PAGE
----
3. Lovely loaf! And that ham looks really tasty with it too, making me wish I had some to go with my leftover loaf!

  4. Yup, it's the soda. I got used to it after many soda breads. And I like mine with cinnamon, bit of sugar and sultanas. :-)

    You could use baking powder and milk. Baking powder contains baking soda and a sour ingredient like cream of tartar (wijnsteenzuur). So no need for buttermilk or yoghurt.
    something like this:
    No more baking soda smell...

    Like your blog, reading along for sometime, never commented but just too much of a soda bread fan.

  5. Your loaf looks grand Karen. I tried the whole wheat pastry flour, golden raisins and cranberry yesterday morning ... unfortunately I was having a non reading day and only added 12 oz (1 cup) of buttermilk instead of the 14 oz called for ... a dyslectic senior moment. It was rather brick like BUT the golden raisins and cranberry were really spot on great. I'm going to see if I can get my act together this morning and get the buttermilk right.

    I believe that by definition baking powder is baking soda with cream of tarter. I'm unsure how that effects this chemical taste/smell thing. I could just be a personal thing we either like or don't but ...

  6. I've never noticed an off-taste from soda - and I use it lots for quick breads.... Of course, I can't abide cilantro ;-)) Hmmmm... Looks lovely with the ham and will be great with soup.

  7. Ha my babe-sister, again we feel the same! So glad it wasn't me and my hypersensitive nose, but we can blame it on the baking soda (not you that is!!). It's not that Dutch baking soda is the cause eiter, as I used German baking soda.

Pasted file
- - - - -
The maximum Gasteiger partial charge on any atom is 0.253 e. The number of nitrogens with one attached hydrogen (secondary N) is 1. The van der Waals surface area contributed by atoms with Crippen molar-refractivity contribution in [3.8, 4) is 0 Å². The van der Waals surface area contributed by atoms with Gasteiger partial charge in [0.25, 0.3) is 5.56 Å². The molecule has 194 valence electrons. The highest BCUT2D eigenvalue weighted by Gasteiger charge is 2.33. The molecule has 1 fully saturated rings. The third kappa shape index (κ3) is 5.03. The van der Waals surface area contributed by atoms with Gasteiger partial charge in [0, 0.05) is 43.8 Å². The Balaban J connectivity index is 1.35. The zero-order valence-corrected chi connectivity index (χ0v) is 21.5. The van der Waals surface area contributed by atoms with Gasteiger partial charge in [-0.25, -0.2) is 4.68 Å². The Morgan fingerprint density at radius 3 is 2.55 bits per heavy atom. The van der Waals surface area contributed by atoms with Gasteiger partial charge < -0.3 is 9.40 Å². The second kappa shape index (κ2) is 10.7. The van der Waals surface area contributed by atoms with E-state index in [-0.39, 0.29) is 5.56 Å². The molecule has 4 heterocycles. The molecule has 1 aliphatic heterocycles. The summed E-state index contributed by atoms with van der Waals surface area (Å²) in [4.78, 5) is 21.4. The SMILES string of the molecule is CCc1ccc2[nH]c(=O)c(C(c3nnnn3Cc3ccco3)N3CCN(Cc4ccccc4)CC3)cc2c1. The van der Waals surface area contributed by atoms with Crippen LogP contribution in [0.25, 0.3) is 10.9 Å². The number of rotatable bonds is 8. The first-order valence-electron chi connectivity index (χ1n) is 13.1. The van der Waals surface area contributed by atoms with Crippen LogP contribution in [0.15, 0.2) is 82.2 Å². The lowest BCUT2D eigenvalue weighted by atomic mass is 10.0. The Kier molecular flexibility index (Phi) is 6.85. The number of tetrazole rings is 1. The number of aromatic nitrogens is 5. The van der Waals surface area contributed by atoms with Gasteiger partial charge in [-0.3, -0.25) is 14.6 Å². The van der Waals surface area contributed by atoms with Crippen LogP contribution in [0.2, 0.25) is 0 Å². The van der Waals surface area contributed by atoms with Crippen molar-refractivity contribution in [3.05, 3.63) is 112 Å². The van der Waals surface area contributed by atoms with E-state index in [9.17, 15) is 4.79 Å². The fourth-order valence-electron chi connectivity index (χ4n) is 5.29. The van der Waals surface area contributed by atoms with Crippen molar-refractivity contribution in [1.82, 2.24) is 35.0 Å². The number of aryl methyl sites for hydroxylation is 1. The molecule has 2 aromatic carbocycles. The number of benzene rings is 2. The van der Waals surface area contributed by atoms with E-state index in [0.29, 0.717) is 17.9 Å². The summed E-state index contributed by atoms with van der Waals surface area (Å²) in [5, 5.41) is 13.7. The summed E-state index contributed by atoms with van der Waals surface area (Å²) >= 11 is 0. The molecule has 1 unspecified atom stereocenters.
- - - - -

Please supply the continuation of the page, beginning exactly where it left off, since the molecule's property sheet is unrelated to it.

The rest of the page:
Glad you liked it anyway, it's so sad to have to bin good ingredients. Good idea from Superheidi, next time I'll just use baking powder, learning here, which is always a good thing.

  8. Thanks Superheidi; for reading me and for the tip! Will try again with just milk and baking powder and see what happens!

  9. @Tanna: I used less of the yoghurt/milk combination than what was called for so... Really would like to do a raisin one as well

    @Lien; isn't that strange that we both get the same thing? Already thought you had some "foreign" baking soda, so that's not to blame either. Hmmm intriguing!

  10. The baking sodas I used were British or Turkish (Turkish supermarket). They all had the same typical aroma that some people can't stand.

    And it's great for many other things, like getting rid of ink stains on your tabletop. :-)

  11. An Irish lass here... well born here of Dutch/English heritage. The smell of soda bread and scones baking is the smell of summer evenings when my family had a B&B.
    My school teacher taught me to use cream of tartar and milk as a substitute for buttermilk. The cream of tartar is acidic and the bread soda is alkaline. When they mix in a liquid they produce carbon-dioxide... the gas to raise the dough. Technically any acid will do, even vinegar (though I suspect that wouldn't taste too good)

  12. Even though you say you're not related, I think it must be something in your Dutch genes :) Looks beautiful, anyway -- perfect crumb!

  13. Sorry I couldn't come up with a bread that made you make it in NO time but on the other hand, this is a close as you can get. Wish I had that oven of yours....

  14. It looks so yummy and i know it also does tastes good. Thanks for posting and for sharing your wonderful ingredients and procedure. i know a lot of your viewers tried doing this. Nice post!

  15. Lovely bread Karen! I am still wondering about that baking soda & smell thing. funny it only affected the Dutch Babes,... xoxo

  16. How could you not bake the baking soda bread? It's got your name in it! It looks beautifully rustic. Your oven has a steam setting? How cool is that!